In every field there are things that everyone takes for granted – usually because of their ubiquity, or because they’ve been around forever, or both. In watchmaking, there are a lot of these, thanks to how long watchmaking has been around, and also thanks to its fundamentally incremental nature. Spring bars are a good example; certain aspects of movement decoration are another. Of the latter, there might be nothing more ubiquitous than Geneva stripes, or waves, or, to give them their proper name, Côtes de Genève. They can be seen, executed to varying degrees of fineness, in watches at just about every price point imaginable, but when were they first used, and why?
Movement finishing exists for many reasons: as a manifestation of craft; purely for aesthetic appeal; as a natural outgrowth of care in manufacturing and pride in the quality of one’s work. Geneva stripes seem to be purely decorative (like the beautiful openworking and anglage seen in the cheap fake Audemars Piguet Double Balance Squelette, below) but they’re not, as it turns out. After thinking about the why and when of their creation, for many years in an idle way, it finally occurred to me that it might not be a bad idea to ask someone who would might actually know the answer, and this week, while visiting Audemars Piguet Renaud & Papi, I asked Giulio Papi (one of the co-founders, and one of the most important figures in modern movement design and watchmaking) if he might know the origin story of Côtes de Genève. Unsurprisingly, he did.
According to Papi, Geneva stripes were invented as a way, believe it or not, of breaking a strike. Geneva stripes, as it turns out, were originally intended to serve a functional purpose, which was and is to capture dust particles that might otherwise migrate into delicate functional movement parts. “When you close a watch case,” Papi explained, “you also enclose an atmosphere, and there are dust particles inside as well.” The texture of Geneva stripes is meant to catch such particles, and for that reason, the texture has to be neither too rough, nor too smooth. Cheap replica Audemars Piguet watches online.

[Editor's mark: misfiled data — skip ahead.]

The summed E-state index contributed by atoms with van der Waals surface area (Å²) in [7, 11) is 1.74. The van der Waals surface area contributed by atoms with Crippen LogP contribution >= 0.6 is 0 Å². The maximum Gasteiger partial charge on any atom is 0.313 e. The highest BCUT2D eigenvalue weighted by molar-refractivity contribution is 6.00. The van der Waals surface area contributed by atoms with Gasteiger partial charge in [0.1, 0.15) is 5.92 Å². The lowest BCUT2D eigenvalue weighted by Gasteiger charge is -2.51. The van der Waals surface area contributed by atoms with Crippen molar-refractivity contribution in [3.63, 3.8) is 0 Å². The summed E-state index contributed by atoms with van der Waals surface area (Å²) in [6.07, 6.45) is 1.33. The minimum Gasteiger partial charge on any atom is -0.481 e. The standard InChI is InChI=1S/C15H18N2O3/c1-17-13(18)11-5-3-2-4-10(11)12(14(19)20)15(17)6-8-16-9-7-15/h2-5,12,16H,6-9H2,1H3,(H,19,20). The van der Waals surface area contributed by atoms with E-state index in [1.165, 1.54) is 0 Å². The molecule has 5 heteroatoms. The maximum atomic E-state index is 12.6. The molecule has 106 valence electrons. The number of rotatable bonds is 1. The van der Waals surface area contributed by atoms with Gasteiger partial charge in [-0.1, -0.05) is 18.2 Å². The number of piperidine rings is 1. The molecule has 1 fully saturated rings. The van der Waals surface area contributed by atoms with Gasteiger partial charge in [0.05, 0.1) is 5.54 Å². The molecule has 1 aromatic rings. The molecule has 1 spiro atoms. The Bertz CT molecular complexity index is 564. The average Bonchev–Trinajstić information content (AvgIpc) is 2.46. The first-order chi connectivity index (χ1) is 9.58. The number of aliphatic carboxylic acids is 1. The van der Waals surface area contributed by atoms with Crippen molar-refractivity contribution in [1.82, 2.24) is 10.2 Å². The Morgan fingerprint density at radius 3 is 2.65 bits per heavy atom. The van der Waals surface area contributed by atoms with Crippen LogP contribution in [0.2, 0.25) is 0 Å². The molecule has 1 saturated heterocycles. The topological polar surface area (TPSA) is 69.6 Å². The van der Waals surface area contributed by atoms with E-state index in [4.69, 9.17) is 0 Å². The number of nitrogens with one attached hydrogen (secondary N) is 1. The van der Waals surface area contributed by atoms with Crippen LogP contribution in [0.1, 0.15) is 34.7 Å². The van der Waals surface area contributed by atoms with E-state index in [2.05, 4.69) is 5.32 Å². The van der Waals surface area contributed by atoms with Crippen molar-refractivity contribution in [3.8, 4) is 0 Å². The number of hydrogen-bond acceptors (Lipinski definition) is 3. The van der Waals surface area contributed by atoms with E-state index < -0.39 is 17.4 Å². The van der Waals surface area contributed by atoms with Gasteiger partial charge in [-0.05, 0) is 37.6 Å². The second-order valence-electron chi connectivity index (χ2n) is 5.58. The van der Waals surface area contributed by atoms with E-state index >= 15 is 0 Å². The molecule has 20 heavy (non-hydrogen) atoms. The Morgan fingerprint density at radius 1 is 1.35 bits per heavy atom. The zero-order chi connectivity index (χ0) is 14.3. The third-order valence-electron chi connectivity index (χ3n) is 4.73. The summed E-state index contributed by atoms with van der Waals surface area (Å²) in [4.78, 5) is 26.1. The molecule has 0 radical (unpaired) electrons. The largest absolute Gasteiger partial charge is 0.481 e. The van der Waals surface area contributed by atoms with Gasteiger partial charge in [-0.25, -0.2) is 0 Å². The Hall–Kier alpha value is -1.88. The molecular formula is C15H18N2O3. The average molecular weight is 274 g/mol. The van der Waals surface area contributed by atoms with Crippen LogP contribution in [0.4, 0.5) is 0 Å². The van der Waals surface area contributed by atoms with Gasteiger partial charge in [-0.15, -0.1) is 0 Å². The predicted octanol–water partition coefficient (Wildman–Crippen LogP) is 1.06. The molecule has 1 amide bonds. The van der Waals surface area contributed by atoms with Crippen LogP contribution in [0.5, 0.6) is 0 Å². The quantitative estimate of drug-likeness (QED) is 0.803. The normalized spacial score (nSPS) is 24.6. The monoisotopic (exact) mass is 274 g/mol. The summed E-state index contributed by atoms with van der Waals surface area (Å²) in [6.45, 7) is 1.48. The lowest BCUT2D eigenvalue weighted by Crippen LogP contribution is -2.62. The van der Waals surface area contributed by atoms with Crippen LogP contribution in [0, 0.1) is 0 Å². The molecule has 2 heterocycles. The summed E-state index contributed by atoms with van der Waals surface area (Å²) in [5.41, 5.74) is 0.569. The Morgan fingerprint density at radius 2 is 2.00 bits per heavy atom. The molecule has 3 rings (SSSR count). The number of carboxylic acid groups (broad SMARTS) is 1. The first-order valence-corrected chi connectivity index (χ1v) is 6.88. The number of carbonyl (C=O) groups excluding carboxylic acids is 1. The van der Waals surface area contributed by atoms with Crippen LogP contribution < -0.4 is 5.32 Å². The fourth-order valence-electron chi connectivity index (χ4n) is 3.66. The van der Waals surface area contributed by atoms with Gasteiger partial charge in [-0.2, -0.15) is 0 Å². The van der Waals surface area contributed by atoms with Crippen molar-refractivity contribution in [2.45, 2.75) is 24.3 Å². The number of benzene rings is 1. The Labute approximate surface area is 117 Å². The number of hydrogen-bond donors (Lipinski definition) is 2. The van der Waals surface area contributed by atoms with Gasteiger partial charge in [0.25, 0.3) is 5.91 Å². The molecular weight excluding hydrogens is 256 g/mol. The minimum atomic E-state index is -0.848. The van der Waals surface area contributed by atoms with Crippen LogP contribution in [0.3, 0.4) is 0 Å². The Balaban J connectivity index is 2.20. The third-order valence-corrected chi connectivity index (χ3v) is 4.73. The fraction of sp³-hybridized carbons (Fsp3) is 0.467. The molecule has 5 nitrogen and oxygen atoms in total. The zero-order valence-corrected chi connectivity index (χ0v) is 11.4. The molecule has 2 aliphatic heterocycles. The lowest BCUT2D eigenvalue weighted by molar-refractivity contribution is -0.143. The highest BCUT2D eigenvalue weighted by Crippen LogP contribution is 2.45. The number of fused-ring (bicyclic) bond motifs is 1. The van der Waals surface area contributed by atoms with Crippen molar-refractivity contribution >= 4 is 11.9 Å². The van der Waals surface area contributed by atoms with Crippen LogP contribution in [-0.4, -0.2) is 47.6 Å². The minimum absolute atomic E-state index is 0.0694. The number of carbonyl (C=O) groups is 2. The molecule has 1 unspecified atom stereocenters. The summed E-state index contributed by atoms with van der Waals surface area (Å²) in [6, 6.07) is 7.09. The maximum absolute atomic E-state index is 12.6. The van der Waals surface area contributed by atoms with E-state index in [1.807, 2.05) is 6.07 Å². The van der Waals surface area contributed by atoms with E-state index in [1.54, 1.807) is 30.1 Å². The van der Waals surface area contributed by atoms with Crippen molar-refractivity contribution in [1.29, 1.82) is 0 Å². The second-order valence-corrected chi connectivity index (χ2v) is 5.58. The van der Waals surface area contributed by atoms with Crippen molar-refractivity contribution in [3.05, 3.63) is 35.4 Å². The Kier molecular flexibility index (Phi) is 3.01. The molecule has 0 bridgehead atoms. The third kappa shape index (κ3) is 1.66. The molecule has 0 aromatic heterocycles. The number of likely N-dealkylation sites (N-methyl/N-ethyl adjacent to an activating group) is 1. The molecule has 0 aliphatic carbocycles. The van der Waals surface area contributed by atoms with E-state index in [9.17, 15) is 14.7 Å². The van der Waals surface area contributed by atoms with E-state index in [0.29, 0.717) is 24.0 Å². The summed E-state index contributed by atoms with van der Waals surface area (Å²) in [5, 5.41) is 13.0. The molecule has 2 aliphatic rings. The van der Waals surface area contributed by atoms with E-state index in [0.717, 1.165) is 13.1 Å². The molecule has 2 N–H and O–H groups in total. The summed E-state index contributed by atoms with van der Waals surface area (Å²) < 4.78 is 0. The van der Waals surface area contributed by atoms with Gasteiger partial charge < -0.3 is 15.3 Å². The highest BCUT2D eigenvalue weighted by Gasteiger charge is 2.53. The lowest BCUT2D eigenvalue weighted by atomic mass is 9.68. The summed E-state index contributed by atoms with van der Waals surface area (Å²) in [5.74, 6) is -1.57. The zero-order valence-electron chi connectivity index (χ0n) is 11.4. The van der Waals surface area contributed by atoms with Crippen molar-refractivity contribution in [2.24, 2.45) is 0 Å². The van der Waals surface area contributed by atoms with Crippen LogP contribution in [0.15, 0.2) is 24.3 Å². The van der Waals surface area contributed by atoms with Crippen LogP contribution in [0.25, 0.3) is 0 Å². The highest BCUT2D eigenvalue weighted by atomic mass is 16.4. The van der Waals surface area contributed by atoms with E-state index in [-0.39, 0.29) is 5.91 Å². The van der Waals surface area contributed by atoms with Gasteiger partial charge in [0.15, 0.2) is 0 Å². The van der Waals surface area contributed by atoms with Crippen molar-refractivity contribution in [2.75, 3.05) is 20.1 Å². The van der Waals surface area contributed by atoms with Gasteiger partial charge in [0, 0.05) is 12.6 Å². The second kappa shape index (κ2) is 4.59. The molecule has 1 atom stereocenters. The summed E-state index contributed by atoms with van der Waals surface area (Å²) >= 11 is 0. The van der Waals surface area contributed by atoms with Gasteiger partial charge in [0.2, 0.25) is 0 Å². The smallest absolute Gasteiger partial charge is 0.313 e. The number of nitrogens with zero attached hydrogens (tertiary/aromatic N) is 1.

The story goes that movement engraving was once meant to serve such a purpose as well. Over 100 years ago, however, the Geneva engravers went on strike, and in order to avoid meeting their demands, watch manufacturers developed an industrial process that could fulfill the same practical function: the making of Côtes de Genève. Supposedly, this allowed the Genevan watchmakers to fire all the engravers in less than a week. Buy replica watches Audemars Piguet UK.
Giulio Papi says he has never seen the story written down anywhere, and I’ve certainly never heard it before, though I have heard that Côtes de Genève were originally intended to capture dust grains. (Papi also remarked that when evaluating Côtes de Genève, you should look at where the stripes meet the anglage; the plane of the stripes should be more or less level, to avoid making an unsightly transition). Papi says he heard the story in watchmaking school from one of his instructors, so it may be apocryphal – one of those persistent urban legends you find in so many time-honored professions. The time frame proposed in the story sounds about right; you can see perlage used to finish movements in the mid-19th century, so it’s possible that Côtes de Genève developed naturally from that. Whatever the case, however, it’s interesting to reflect that what most of us think of as a purely decorative element in a watch might originally have been intended not just to please the eye, but also to help the watch run more reliably – and to put a bunch of rebellious craftsmen out of work.